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Is this possible? How might I accomplish this?

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2 Answers 2

up vote 2 down vote accepted

Not possible according to Apple Docs.

The word possible may need an asterisk by it. It certainly looks like Apple didn't envision (or want) you doing this. But, depending on what your requirements are, there may be a workaround.

Disclaimer: this is kind of a hack. I'm not claiming this to be a good UI, just trying to show Eli what's possible.

I built an example, starting with the Xcode template for building a Tabbed Application. It has two view controllers: FirstViewController and SecondViewController. I decided to make FirstViewController the landscape-only view. In Interface Builder (Xcode UI design mode), I set the orientation of the FirstViewController's view to landscape, and made its size 480 wide by 251 high (I'm assuming iPhone/iPod here).

Solution

Now, what seems to be necessary is to have all the tab bar's view controllers claim to support autorotation to portrait and landscape. For example:

- (BOOL)shouldAutorotateToInterfaceOrientation:(UIInterfaceOrientation)interfaceOrientation
{
    // Return YES for supported orientations
    return (interfaceOrientation != UIInterfaceOrientationPortraitUpsideDown);
}

So, both my view controllers have that same code. However, what I do in FirstViewController is to also override willAnimateToInterfaceOrientation:duration: and essentially undo what the UIViewController infrastructure does, just for this one landscape-only view controller.

FirstViewController.m:

- (void)willAnimateRotationToInterfaceOrientation:(UIInterfaceOrientation)interfaceOrientation duration:(NSTimeInterval)duration {
    [super willAnimateRotationToInterfaceOrientation:interfaceOrientation duration:duration];

    CGAffineTransform viewRotation;
    CGRect frame;

    if (UIInterfaceOrientationIsLandscape(interfaceOrientation)) {
        viewRotation = CGAffineTransformIdentity;
        // TODO: change to dynamically account for status bar and tab bar height
        frame = CGRectMake(0, 0, 480, 320 - 20 - 49);        
    } else {
        viewRotation = CGAffineTransformMakeRotation(M_PI_2);
        // TODO: change to dynamically account for status bar and tab bar height
        frame = CGRectMake(0, 0, 320, 480 - 20 - 49);        
    }

    // undo the rotation that UIViewController wants to do, for this view heirarchy
    [UIView beginAnimations:@"unrotation" context: NULL];
    [UIView setAnimationDuration: duration];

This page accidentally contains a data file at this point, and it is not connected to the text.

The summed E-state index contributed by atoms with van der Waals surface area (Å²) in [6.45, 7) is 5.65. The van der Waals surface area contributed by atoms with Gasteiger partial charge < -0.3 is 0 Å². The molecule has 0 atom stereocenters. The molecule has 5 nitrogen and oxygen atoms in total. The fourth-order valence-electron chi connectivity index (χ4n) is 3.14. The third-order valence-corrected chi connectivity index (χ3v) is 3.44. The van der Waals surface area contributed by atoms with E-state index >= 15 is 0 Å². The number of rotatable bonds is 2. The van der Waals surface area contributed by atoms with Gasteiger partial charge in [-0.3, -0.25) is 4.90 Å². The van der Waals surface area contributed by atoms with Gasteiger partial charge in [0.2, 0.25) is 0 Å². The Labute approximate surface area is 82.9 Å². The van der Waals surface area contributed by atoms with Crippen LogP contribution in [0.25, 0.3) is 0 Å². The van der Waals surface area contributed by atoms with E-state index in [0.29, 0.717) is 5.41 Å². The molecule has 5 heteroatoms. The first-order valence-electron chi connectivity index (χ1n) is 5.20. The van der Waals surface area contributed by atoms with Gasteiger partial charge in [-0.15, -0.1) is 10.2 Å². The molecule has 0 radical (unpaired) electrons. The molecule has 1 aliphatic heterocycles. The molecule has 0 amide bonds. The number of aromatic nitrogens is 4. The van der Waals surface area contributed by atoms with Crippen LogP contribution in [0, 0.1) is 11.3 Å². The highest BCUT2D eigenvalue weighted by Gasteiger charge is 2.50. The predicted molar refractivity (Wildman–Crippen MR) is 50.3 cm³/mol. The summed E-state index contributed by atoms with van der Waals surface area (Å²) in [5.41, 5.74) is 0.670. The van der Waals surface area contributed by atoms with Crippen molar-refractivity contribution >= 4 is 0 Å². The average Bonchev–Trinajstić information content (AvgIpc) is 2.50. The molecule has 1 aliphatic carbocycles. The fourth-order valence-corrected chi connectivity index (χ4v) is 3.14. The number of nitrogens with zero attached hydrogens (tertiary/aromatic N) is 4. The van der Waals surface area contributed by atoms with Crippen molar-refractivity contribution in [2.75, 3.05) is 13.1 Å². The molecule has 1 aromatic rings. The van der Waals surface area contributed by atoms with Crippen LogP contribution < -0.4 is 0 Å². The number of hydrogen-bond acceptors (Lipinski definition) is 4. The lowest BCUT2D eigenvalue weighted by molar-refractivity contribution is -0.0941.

self.view.transform = viewRotation;
    self.view.frame = frame;

    [UIView commitAnimations];
}

What you get with this is that the tab bar will always rotate with the device. That's probably a requirement, to get your dual orientation views (e.g. SecondViewController) to do autorotation. But, the actual view content of FirstViewController now does not rotate. It stays in landscape orientation, no matter how the user turns the device. So, maybe that's partially good enough for you?

Also of note:

1) I changed the app's info plist file to set the initial orientation to landscape (since my FirstViewController was the landscape one):

<key>UISupportedInterfaceOrientations</key>
<array>
    <string>UIInterfaceOrientationPortrait</string>
    <string>UIInterfaceOrientationLandscapeLeft</string>        
    <string>UIInterfaceOrientationLandscapeRight</string>
</array>
<key>UIInterfaceOrientation</key>
<string>UIInterfaceOrientationLandscapeRight</string>

2) In FirstViewController.xib, I set the main/parent UIView to not Autoresize Subviews. Depending on your view hierarchy, you may want to change this property in other child views, too. You can experiment with that setting.

Now, the available size for your landscape view does change a little bit, as the status bar and tab bar are rotated. So, you may need to adjust your layout a little bit. But, basically, you will still get a wide view for showing landscape content, no matter how the user holds their device.

Results

Watch Youtube demo of running app

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Thanks Nate - I (and i'm sure others) will benefit from your answer. –  achi Jun 5 '12 at 13:19
    
p.s. Who doesn't love hacks? –  achi Jun 5 '12 at 13:20
    
@Eli, Yes, there is also something especially exhilarating about doing something that Apple didn't want you to :) –  Nate Jun 5 '12 at 21:05

Not possible according to Apple Docs. All UIViewControllers must support the same orientations for any to be rotatable.

See this document (scroll down to the section titled "Tab Bar Controllers and Rotation": http://developer.apple.com/library/ios/#documentation/WindowsViews/Conceptual/ViewControllerCatalog/Chapters/TabBarControllers.html#//apple_ref/doc/uid/TP40011313-CH3-SW1

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That's what I was afraid of –  achi Jun 4 '12 at 23:51

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